We Sell Plants Not Seeds - Anyone Can Order at Low Grower Prices - We Ship Everywhere

White Oak Seedlings

(2 reviews) Write a Review
Minimum Purchase:
100 units
Shipping:
Calculated at Checkout
$0.89
Bloom Season
Spring,
Height At Maturity
Over 20 Feet
Zone
3, 4, 5, 6, 7, 8, 9,
Zone
3, 4, 5, 6, 7, 8, 9,
Zone
3, 4, 5, 6, 7, 8, 9,
Zone
3, 4, 5, 6, 7, 8, 9,
Zone
3, 4, 5, 6, 7, 8, 9,
Zone
3, 4, 5, 6, 7, 8, 9,
Zone
3, 4, 5, 6, 7, 8, 9,
Ships
November 1st Through April 15th
Exposure
Full Sun,
Usage
Fastest Growing Trees,

Reviews (2)

  • 5
    Great success rate!

    Posted by Amy Wood on 21st Nov 2016

    I give this 5 stars...I ordered over 100 and only 2 died, I call that a great success!

  • 5
    3/200 died - call that success

    Posted by Zander McCullough on 20th Feb 2016

    Out of 200 only 3 died!

Helpful Gardening Tips

Goes Well With

Shipping

Shipping Information

We ship all plants usps priority mail. They arrive to most locations within 2-3 days. We package all plants to retain moisture to up to 10 days in transit. All plants ships from our warehouses in Tennessee. All plants are grown and shipped from out Altamont (zip) 37301 location. We do drop ship for re-sellers also for those wanting to resell our plants.

How We Protect Your Plants For Transit

All plants are dug and immediately taken to our warehouse and tera-sorb moisture retention gel is applied to the roots and then wrapped in plastic to retain superior moisture for transit. They are placed in corogated cardboard shipping boxes for protection when shipped

Upon Receipt Of Your Plants

Upon receipt of your plants, unpack and unwrap the roots and mist with water. Plant within 24-48 hours. If you can not plant within this time frame, put your plants in a cool location (ex- basement, garage or cellar) and water the roots daily. Cover them back up with the plastic so they will not dry out until you can plant them. After planted, water every evening after the sun goes down for 5 days.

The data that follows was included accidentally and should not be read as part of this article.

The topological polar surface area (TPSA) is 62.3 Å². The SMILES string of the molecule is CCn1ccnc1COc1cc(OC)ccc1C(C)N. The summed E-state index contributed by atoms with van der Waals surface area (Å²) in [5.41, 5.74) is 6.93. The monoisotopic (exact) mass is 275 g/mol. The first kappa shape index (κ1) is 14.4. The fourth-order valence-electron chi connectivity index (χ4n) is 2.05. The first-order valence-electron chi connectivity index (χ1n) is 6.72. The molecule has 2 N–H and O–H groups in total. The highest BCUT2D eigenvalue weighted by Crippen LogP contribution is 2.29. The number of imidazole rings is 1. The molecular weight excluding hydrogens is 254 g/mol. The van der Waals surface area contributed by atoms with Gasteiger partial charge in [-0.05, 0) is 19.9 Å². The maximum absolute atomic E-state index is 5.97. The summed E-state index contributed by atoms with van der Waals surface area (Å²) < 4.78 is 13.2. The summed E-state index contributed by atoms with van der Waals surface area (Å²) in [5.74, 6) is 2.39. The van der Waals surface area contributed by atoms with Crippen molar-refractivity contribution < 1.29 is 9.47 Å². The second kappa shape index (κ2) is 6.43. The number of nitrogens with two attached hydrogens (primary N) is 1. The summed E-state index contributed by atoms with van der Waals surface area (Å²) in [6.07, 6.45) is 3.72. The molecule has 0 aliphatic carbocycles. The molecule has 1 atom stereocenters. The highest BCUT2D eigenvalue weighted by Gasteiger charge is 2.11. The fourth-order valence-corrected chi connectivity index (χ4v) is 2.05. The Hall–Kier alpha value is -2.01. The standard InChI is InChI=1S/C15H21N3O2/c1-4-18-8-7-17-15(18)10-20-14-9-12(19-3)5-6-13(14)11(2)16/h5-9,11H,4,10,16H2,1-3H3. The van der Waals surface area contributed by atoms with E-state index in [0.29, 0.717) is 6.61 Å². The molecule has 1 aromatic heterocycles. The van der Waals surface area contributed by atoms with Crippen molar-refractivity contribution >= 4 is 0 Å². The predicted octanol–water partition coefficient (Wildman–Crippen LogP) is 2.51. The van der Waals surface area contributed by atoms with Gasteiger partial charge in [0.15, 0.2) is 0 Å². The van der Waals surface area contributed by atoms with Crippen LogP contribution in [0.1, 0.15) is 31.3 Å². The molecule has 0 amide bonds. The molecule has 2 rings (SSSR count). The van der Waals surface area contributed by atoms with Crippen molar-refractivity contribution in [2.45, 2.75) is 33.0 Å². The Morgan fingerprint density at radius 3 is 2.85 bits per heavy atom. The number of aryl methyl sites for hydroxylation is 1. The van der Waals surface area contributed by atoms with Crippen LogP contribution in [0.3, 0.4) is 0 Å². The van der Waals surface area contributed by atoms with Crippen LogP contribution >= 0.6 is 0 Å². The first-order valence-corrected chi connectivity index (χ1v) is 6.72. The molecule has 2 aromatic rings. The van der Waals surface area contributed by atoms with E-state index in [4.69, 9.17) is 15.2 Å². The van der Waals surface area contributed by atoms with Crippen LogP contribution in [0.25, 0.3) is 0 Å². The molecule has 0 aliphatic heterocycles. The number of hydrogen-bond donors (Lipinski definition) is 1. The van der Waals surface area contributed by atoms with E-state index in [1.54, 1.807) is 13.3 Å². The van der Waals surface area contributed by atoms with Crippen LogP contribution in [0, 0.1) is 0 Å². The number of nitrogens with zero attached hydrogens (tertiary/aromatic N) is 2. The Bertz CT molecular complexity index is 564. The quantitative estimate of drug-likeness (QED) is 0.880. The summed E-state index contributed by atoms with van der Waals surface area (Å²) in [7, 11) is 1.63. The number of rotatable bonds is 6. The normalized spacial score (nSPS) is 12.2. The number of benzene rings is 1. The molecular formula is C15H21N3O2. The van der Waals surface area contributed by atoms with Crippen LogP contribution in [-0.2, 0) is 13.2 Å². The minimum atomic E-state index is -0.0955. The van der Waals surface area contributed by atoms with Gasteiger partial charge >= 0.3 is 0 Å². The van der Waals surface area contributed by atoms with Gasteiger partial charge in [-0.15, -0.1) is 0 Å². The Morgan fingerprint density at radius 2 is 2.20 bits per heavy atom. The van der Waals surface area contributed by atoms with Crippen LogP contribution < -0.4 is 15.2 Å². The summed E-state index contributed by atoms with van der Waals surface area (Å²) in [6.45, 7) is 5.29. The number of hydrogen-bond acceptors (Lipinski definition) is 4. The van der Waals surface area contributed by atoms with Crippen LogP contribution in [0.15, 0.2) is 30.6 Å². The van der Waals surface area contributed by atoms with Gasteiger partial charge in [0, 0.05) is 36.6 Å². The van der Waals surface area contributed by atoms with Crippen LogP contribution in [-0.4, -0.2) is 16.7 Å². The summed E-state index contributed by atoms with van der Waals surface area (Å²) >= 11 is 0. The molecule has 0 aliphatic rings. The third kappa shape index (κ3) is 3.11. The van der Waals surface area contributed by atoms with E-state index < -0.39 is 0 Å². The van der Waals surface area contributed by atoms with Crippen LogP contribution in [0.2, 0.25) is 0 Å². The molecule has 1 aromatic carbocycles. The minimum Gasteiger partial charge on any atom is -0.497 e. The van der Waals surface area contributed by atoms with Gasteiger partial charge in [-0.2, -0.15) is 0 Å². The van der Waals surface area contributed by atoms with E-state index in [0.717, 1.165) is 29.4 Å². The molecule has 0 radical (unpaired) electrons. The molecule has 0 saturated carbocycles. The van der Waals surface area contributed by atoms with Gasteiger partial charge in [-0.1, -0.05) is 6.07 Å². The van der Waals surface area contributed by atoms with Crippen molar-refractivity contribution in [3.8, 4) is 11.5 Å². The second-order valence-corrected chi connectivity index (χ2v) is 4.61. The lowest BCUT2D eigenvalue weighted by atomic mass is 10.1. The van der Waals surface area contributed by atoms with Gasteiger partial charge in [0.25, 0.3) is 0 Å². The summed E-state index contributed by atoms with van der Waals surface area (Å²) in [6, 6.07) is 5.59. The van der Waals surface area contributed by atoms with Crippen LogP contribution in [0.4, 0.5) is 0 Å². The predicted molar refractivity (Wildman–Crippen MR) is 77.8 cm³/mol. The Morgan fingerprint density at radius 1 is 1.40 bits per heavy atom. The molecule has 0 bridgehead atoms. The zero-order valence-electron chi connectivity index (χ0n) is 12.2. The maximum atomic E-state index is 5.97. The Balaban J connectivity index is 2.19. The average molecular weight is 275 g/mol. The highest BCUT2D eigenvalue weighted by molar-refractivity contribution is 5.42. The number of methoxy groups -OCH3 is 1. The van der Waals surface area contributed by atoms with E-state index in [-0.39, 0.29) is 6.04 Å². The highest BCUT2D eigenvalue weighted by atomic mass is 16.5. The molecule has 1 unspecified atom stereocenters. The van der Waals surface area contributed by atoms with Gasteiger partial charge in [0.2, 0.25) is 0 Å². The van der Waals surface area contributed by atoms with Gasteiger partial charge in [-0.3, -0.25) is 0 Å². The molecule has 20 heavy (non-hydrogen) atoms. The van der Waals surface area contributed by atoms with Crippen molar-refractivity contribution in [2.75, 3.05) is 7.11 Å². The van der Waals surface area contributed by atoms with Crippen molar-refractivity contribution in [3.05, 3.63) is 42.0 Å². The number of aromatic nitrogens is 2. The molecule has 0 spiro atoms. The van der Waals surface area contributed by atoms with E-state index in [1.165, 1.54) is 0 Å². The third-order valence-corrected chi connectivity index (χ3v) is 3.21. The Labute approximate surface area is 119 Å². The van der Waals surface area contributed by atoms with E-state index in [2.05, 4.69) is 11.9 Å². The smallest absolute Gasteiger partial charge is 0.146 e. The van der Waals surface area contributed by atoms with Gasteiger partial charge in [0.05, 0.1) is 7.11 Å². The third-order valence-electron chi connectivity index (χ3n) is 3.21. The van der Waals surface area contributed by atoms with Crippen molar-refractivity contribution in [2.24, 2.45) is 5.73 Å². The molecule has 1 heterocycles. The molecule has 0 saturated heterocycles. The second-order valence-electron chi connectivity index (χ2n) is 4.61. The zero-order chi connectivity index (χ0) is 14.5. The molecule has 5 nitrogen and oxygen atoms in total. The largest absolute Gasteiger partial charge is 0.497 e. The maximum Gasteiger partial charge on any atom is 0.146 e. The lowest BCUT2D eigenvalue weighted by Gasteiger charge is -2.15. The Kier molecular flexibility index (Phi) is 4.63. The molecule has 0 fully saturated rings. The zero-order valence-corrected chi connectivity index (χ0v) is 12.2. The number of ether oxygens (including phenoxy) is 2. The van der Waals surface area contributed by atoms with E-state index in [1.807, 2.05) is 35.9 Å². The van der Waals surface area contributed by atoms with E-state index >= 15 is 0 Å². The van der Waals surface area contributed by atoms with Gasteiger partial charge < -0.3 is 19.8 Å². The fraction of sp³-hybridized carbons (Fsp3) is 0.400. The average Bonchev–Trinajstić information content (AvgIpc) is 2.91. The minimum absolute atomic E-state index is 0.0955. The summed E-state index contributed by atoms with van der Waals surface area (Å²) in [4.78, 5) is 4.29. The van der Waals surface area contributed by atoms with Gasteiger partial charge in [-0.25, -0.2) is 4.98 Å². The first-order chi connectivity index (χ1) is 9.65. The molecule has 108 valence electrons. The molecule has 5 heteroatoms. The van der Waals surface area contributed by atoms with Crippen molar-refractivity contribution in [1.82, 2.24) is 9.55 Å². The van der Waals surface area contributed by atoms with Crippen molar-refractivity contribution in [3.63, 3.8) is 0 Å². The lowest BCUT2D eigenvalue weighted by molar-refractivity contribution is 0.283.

Shipping Dates
Ships November through April

Description

White Oak Seedlings

White Oak Seedlings (Quercus alba) are native to the eastern part of North America and thrive in hardiness zones. The tree can tolerate both acidic and alkaline soil and prefers soils that are damp. It’s planted for its dense shade, and sometimes the canopy can be as full as the tree is tall. Because of this, the tree needs a lot of space to grow.

White Oak Seedlings grow quite slowly, probably less than a foot a year.

It’s hardly in any hurry to grow! The white oak is one of the longest-lived trees in America and can live for hundreds of years. The leaves of white oaks are about eight inches long and three inches wide and have about seven lobes, three or four on each side. When they first appear in the spring they’re a tender red and then become pale green. They mature to a bright, light green.

The bark from White Oak Seedlings are light gray, which gives the tree its name.

As the tree grows, the scales of the bark start to overlap close to the top of the trunk, which helps in identifying the tree. The heartwood of the white oak is light brown. Oakwood is notoriously sturdy, beautiful and resists rot. Because of this, the wood is used to make a variety of things, including flooring, furniture and boats. The tree flowers in mid-spring. The acorns, which appear in the fall, are oval, with dense, scaly caps that cover about a quarter of the nut. The acorns are edible and used to be ground up by Native Americans to make meal. Wildlife also love the acorns of the white oak, which aren’t as bitter as the acorns of other oak species. Deer, rabbits and squirrels eat the acorns as do game birds like turkey and pheasants and songbirds like thrushes and nuthatches. The white oak is also the only food plant of the Bucculatricidae moth. The white oak really comes into its own during the fall. Along with producing its acorns, its leaves, depending on the conditions, can turn brilliant red. Sometimes dead leaves cling to the tree throughout the winter and are finally pushed to the ground by the new leaves.